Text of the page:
Only a month later, after Anderson had faded badly and the League of Women Voters decided not to include him in any more debates, did Carter agree to square off with Reagan. That encounter was what ultimately did Carter in – “There you go again,” was one of the memorable Reagan lines of the night – but his tone-deaf posture in September badly harmed him.
Twelve years later, Bush found himself in similar, though not quite as severe, trouble. By then, the bipartisan Commission on Presidential Debates had taken over for the League of Women Voters, and in ’92 the commission scheduled a series of three debates between Bush and Bill Clinton to start in late September.
But Bush balked. The commission called for a single moderator, but Bush wanted a panel of questioners. The commission wouldn’t budge, so Bush refused to participate. Meanwhile, Clinton accepted the commission’s plan without reservation. As the date of the commission’s first scheduled debate neared and then passed, Democratic volunteers began showing up at Bush events dressed as chickens, belittling “Chicken George” for refusing to debate. The stunt earned considerable media coverage – and plainly agitated the president, who began singling out the costumed chickens for reprisal during his campaign appearances.
“You talking about the draft record chicken or are you talking about the chicken in the Arkansas River?” Bush demanded at one event. “Which one are you talking about? Which one? Get out of here. Maybe it’s the draft. Is that what’s bothering you?”
The whole spectacle was damaging to Bush, who seemed to the general public to be unreasonably avoiding debates – and to be coming unhinged as his opponents called him on it. Eventually, the Bush campaign realized this, shifted gears, and consented to three October debates (which also included Ross Perot, who re-entered the race at the start of October). But his September posturing had made Bush look afraid to stand on the same stage as his opponent.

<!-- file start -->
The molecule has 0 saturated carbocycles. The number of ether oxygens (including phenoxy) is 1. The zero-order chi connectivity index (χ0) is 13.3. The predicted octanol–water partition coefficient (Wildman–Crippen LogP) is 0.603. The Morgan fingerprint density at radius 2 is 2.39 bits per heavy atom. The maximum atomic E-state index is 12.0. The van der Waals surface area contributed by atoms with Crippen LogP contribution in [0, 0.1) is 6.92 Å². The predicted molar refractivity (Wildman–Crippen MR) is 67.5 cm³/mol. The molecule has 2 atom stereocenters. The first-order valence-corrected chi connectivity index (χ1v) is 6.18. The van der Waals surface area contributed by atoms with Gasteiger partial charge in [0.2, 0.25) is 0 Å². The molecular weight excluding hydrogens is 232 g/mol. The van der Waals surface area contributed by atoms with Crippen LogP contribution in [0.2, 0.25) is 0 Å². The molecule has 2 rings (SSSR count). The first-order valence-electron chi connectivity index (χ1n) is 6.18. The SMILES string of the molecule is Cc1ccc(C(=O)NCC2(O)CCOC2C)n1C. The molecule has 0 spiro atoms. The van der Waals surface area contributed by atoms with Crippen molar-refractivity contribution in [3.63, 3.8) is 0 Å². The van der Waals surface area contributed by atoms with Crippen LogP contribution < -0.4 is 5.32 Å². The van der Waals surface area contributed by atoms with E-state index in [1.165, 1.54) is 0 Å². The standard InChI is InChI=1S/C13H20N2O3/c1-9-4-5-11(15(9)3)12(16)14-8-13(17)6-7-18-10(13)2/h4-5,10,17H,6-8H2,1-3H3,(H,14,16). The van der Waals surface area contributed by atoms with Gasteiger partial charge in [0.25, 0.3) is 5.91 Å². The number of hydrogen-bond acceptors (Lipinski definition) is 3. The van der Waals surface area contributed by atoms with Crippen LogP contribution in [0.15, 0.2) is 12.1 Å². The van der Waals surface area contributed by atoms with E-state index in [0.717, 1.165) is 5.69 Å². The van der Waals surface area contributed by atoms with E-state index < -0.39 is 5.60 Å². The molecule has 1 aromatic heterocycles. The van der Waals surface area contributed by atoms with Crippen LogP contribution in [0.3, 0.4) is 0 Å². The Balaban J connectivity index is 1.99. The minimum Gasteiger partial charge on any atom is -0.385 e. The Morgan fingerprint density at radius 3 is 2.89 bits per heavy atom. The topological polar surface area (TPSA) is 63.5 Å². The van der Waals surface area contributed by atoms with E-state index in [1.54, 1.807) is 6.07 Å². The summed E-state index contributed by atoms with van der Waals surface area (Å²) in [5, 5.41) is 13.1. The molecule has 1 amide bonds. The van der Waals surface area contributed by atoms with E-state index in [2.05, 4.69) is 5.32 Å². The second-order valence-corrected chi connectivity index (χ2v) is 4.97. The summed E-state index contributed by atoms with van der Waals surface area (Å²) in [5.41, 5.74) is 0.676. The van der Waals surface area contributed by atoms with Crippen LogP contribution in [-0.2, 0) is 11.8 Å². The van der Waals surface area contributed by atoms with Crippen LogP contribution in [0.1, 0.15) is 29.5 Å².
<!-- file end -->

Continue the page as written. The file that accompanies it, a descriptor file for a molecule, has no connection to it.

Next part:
Bush and Carter paid a price because of political clumsiness. The lesson of the modern era is clear: Voters expect debates, and you can’t duck them. This doesn’t mean voters expect an endless parade of them. As long as a candidate satisfies the public that he (or she) isn’t afraid of debates, the public will give that candidate latitude to pick and choose among proposals and formats. This is why Michael Dukakis’ call for more debates with George H. W. Bush during their second debate in 1988 fell flat. Bush refused, saying they’d debated enough, and the public agreed.
This is also why McCain’s town hall gambit won’t go anywhere. For one thing, it’s too early in the process for the masses to conclude that a candidate is ducking debates. The 18-month Democratic race just ended, and the conventions haven’t even been held. And even if Obama seems resistant to McCain’s challenge, he will also get the benefit of the doubt from most voters, since he just participated in 26 nationally televised debates during the Democratic race. It will take a lot for the public to believe that he is scared to meet McCain face-to-face.
Plus, Obama’s campaign made sure to counter McCain’s challenge with a watered-down offer of their own (basically, one town meeting – on July 4! – one summer debate on foreign policy, and three debates in the fall). It’s not much, and McCain promptly rejected it. But it allows Obama to claim that he made an offer of his own, no matter how much of a nonstarter it was.
A strong case can be made that Obama is doing himself no favors by declining McCain’s challenge. But while he may be missing an opportunity to help himself, he’s not hurting himself, either.